California Native Plant Society
in collaboration with East Bay Municipal Utility District
December 13, 2017
We often get two weeks of clear weather in early December, and we've been making the most of it this week by spraying lots of vinegar and doing our long awaited roadside cleanup.
We'll be out this week Wednesday at 2pm and Sunday at 9:30. Please let me know if you can make it.
Last Sunday, we did the big roadside clean-up along Grizzly Peak Blvd. By my count we had 19 people there, including seven students from Project Change at Irvington High School in Fremont (plus two parents), and a host of our regulars. Big welcome to Abdelunur, Al, and Philip from Fremont; Deborah from Davenport, and to John. And here's special thanks to Cynthia for coordinating the day (and the photos), and to EBMUD rangers Mark and Holly for planning and logistics. It was a really great day.
We did two things. First, we opened up the barbed wire fence in two places and pulled down to the fire road all the many years of trash that had gathered there. Then, we cleared out much of the Scattergrass that had colonized the slope, especially above and below the fence line. Underneath we found some native grasses, Wild Strawberry, and a neat skeleton.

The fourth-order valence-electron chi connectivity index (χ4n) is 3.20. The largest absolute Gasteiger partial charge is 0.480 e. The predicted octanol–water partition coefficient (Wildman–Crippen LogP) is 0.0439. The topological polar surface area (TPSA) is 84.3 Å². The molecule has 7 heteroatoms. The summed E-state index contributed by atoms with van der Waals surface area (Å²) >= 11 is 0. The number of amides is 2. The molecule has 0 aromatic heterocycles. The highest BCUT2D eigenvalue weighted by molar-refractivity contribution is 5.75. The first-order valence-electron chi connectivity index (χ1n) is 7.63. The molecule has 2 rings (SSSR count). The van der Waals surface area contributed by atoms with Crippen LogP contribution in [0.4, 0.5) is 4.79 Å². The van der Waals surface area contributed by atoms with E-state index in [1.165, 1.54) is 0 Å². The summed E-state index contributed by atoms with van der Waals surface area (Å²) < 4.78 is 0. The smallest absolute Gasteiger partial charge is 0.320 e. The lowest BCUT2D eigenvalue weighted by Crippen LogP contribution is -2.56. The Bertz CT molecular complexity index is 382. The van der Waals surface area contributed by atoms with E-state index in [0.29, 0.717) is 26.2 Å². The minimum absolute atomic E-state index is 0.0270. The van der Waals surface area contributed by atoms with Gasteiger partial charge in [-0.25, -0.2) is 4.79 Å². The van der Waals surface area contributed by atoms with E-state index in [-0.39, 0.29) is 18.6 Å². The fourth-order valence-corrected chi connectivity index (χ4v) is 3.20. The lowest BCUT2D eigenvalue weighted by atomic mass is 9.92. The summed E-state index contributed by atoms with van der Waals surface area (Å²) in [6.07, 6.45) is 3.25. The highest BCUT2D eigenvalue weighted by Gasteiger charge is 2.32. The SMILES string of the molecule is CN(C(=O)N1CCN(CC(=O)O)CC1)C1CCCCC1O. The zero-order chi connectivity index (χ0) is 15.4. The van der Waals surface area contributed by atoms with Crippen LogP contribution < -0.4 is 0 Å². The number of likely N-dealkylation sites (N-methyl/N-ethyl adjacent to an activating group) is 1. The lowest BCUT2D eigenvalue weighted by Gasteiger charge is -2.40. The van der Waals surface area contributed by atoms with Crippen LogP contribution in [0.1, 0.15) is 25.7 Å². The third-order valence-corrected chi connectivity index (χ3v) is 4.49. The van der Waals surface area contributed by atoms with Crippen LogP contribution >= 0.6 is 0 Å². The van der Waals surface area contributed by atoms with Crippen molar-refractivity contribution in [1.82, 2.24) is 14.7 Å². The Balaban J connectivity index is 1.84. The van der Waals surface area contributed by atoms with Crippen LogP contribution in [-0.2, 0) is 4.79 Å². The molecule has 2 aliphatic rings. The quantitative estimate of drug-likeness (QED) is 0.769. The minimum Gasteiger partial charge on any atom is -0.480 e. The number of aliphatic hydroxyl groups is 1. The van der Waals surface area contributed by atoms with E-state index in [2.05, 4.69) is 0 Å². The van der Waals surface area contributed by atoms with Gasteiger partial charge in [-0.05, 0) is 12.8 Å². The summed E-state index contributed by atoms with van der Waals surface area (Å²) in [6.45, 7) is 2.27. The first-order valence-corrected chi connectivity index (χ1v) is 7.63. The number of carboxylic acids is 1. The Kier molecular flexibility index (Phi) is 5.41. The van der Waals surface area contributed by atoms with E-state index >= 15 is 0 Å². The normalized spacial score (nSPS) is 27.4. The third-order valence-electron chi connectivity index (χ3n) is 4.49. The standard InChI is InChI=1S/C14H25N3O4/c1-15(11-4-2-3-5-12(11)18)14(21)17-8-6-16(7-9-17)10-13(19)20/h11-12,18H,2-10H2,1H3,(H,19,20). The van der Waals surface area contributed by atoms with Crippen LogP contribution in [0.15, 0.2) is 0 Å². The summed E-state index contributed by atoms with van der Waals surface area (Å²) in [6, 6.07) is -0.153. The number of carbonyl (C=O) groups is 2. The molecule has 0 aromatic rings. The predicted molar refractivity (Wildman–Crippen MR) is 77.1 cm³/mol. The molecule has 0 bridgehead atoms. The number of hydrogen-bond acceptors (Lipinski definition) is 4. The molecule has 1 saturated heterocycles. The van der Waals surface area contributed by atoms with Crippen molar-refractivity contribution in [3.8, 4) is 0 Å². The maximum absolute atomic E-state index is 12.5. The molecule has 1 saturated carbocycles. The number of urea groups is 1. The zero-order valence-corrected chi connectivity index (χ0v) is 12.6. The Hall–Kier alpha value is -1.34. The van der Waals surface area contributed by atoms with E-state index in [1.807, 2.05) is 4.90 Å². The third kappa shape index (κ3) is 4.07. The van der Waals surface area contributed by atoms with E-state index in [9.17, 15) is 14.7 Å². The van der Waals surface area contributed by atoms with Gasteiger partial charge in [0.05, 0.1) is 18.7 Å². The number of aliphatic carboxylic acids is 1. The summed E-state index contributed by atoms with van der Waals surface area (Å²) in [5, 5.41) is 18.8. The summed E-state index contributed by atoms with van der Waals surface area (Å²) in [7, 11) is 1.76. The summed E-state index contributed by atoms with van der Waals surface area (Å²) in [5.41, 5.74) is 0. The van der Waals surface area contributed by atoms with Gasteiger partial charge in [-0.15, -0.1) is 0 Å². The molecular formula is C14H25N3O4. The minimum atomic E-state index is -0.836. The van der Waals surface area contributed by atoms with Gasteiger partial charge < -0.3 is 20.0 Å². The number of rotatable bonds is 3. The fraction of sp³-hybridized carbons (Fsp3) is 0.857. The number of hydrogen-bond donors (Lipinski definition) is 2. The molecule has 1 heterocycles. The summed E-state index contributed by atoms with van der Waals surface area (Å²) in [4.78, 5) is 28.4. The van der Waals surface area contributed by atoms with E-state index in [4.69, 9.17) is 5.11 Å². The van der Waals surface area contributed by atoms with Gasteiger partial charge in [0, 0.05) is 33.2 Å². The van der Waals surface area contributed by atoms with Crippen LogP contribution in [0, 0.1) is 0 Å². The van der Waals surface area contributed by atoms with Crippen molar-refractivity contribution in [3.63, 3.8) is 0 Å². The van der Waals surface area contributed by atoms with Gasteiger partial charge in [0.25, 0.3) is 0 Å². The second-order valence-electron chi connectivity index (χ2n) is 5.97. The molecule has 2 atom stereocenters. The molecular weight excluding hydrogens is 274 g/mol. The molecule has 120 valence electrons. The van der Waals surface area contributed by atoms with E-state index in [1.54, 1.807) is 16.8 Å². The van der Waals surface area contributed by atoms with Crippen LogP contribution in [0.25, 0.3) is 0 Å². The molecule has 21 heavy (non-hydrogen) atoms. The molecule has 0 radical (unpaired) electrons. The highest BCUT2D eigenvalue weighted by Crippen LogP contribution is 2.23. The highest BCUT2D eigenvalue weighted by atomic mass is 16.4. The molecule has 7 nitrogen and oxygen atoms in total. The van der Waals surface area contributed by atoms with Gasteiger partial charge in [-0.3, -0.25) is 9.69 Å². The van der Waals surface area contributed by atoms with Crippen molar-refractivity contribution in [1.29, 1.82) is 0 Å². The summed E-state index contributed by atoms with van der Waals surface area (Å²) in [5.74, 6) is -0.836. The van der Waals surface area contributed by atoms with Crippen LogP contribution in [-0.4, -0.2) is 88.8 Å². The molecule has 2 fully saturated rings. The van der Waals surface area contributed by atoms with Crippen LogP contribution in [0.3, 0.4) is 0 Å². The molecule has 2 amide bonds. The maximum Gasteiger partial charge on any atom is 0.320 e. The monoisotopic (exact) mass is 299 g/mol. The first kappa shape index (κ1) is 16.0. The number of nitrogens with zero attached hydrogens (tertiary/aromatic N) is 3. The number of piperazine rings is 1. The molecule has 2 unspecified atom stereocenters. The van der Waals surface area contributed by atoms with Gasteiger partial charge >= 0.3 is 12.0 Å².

Here's some photos:
Here's part of the group:
Here, we are sorting out the recyclable cans, bottles, and scrap metal.
The most interesting find of the day was a partial skeleton of what we believe to be a Coyote, :
Here's the bones. If you look carefully at the jaw, you can see sharp, dog family teeth.
Here's one group of Fremont high schoolers:
This is Abdelnur, Al, and Philip working on Scattergrass along the trail.
And here's the other group of Fremont high schoolers:
This is Sarah, Lin, Leela, and Patricia, with Kathy and Krehe in the background. They are working on Scattergrass right along the road side.
And lastly, here's one of the glorious piles of trash:
Besides the usual roadside food trash (bagged up) we found everything from a green recliner
chair (background) to construction debris, to old car parts. I tried to kick out a Scattergrass clump with my toe and got a bug stub from an unseen metal shaft. Upon excavation, it turned out to be the tip of the iceberg of a huge, cast iron truck water pump, now hopefully on it's way to another useful life in the recycle bin.
EBMUD came out Monday morning and hauled away the piles. So now it's all clean and we can keep it that way.
Strike another blow for Freedom!